The City Beat

Cities have always occupied an ambiguous place in the American
imagination. Like all economically developed nations, we’ve built
them, and nearly three-quarters of us live in them today. Yet, as a
nation conceived in large part by plantation owners to be a
democracy of landholders, we’re not sure we really ought to like
them, and it shows: Our inner cities have suffered decades of
neglect, and further damage from people who want to ‘save’ city
neighborhoods with sterile development plans that obliterate all
trace of urban charm and pizzazz. Meanwhile, the bulk of the
building that has been done over the past 50 years has been in
sprawling suburban zones, which offer neither the vitality and
walkability of city life nor the neighborliness and closeness to
nature of country living.

But all is not lost for the American city. In the past few years
a new movement of neighborhood activists, architects,
environmentalists, multiculturalists, municipal officials, and
other city lovers has grown up to celebrate — and fight for — the
special strengths and pleasures of urban life. And their efforts
have been boosted by a wave of feisty newsletters and magazines
that make a compelling case for what we miss by turning our backs
on cities.

The Urban Ecologist, the magazine of the Bay Area group
Urban Ecology, is a veritable treasure chest of valuable ideas on
how to make cities greener, cleaner, and more lively. I always turn
first to the Ecological Development feature, which in just five
pages inspires and energizes me with news of initiatives around the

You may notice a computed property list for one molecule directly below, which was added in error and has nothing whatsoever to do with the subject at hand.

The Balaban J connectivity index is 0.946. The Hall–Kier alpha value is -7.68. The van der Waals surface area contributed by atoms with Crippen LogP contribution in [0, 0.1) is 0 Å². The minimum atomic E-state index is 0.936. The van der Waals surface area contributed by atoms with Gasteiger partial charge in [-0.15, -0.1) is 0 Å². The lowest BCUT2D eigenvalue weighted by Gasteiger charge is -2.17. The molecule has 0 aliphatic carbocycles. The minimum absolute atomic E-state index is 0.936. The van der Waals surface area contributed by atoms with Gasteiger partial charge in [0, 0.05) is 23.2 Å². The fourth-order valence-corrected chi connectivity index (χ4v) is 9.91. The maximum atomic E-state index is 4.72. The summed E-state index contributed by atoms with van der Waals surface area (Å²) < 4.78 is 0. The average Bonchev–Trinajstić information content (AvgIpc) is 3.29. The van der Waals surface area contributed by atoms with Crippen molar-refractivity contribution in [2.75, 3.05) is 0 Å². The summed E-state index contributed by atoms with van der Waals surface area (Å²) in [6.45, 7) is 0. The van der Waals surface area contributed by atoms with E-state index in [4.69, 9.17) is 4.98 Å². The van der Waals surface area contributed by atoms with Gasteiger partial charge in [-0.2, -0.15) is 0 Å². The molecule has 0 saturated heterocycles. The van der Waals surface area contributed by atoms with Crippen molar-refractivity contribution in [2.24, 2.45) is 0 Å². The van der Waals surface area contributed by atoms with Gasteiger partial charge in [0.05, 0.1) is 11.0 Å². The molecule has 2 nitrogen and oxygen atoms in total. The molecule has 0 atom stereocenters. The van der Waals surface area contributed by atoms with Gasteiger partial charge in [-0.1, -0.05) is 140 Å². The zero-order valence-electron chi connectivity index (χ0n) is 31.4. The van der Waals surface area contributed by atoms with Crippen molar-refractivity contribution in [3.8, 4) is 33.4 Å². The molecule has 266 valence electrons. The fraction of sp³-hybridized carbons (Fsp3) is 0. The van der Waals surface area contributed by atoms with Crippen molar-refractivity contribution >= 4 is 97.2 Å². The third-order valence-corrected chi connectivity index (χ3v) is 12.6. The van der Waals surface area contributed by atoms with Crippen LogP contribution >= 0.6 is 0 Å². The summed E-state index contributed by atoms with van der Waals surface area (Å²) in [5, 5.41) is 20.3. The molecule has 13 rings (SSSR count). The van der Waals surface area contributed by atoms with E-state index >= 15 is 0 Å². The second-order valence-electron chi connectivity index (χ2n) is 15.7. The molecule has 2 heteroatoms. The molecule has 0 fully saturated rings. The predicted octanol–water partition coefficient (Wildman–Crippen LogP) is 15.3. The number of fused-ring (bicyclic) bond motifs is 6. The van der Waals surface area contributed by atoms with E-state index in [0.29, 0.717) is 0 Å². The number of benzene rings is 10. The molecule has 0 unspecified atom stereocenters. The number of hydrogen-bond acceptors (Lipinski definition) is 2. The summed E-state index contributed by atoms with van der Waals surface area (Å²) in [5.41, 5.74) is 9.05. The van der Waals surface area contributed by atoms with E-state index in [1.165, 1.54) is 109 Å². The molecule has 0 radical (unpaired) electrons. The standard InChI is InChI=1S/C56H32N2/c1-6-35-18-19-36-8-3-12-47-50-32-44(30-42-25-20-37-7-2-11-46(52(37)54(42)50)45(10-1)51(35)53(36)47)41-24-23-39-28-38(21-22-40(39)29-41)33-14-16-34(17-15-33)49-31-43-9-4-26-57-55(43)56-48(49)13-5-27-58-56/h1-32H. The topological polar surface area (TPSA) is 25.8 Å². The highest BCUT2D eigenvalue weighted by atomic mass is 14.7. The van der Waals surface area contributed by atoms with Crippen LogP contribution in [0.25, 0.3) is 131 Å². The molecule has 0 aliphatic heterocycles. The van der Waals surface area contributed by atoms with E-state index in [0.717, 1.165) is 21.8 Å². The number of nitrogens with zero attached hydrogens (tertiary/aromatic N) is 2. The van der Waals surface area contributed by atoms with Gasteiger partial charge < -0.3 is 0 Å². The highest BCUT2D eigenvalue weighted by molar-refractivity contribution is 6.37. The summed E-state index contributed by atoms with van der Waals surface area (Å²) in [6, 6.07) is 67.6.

world. Recent issues reported that 90 percent of the homes in
Brasilia, Brazil, use solar water heaters; a four-acre garden in
the shadows of Chicago’s notorious Cabrini-Green housing project
employs 50 low-income kids growing food; and San Jose has
established a green line beyond which development cannot sprawl.
The same broad definition of urban ecology is found throughout the
magazine as it offers details on topics ranging from ecofriendly
construction materials to Toronto’s secrets for urban
livability.

The Urban Ecologist, Urban Ecology, 405 14th St., Suite 900,
Oakland, CA 94612. Subscriptions: $35/yr. membership (4
issues).

The Neighborhood Works, a magazine published for 20 years
by the Center for Neighborhood Technology in Chicago, emphasizes
solid, practical information that community organizers and
neighborhood activists can put to work in their own towns. The
publication does an especially good job of examining the issues of
poverty, transportation, toxic waste, gentrification, and
citizens
strategies to take back power in local politics, offering broad
analysis but also successful examples from communities around the
nation. The

The Neighborhood Works, Center for Neighborhood Technology,
2125 W. North Av., Chicago, IL 60647. Subscriptions: $30/yr. (6
issues).

Places, an environmental design journal, brings a
scholarly and suprising eye to the urban landscape. Written for
landscape architects but appealing to anyone interested in the
subtle and sometimes marvelous ways that a city works,
Places examines everything from the importance of bus stops
as a community gathering spot to how a housing project in Norfolk,
Virginia, was reinvigorated by an architectural makeover that
encouraged neighborly sociability.

Places, Box 1897, Lawrence, KS 66044-8897. Subscriptions:
$30/yr. (3 issues).

New Urban News, a smart-looking newsletter, focuses on a
specific area of the growing consciousness about cities: New
Urbanism, an architectural movement dedicated to establishing new
developments modeled on classic city neighborhoods, with sidewalks,
narrow streets, corner stores, and garages behind the houses. While
many of these projects are built in outlying suburban areas, they
aim to create a city feel, and their success disproves the
widespread notion that people no longer want the qualities an urban
neighborhood offers. New Urban News keeps track of projects
under way in 29 states, including a number of inner-city
initiatives, and stays abreast of social, economic, and political
news that affects the movement.

New Urban News, Box 6515, Ithaca, NY 14851. Subscriptions:
$69/yr. (6 issues).

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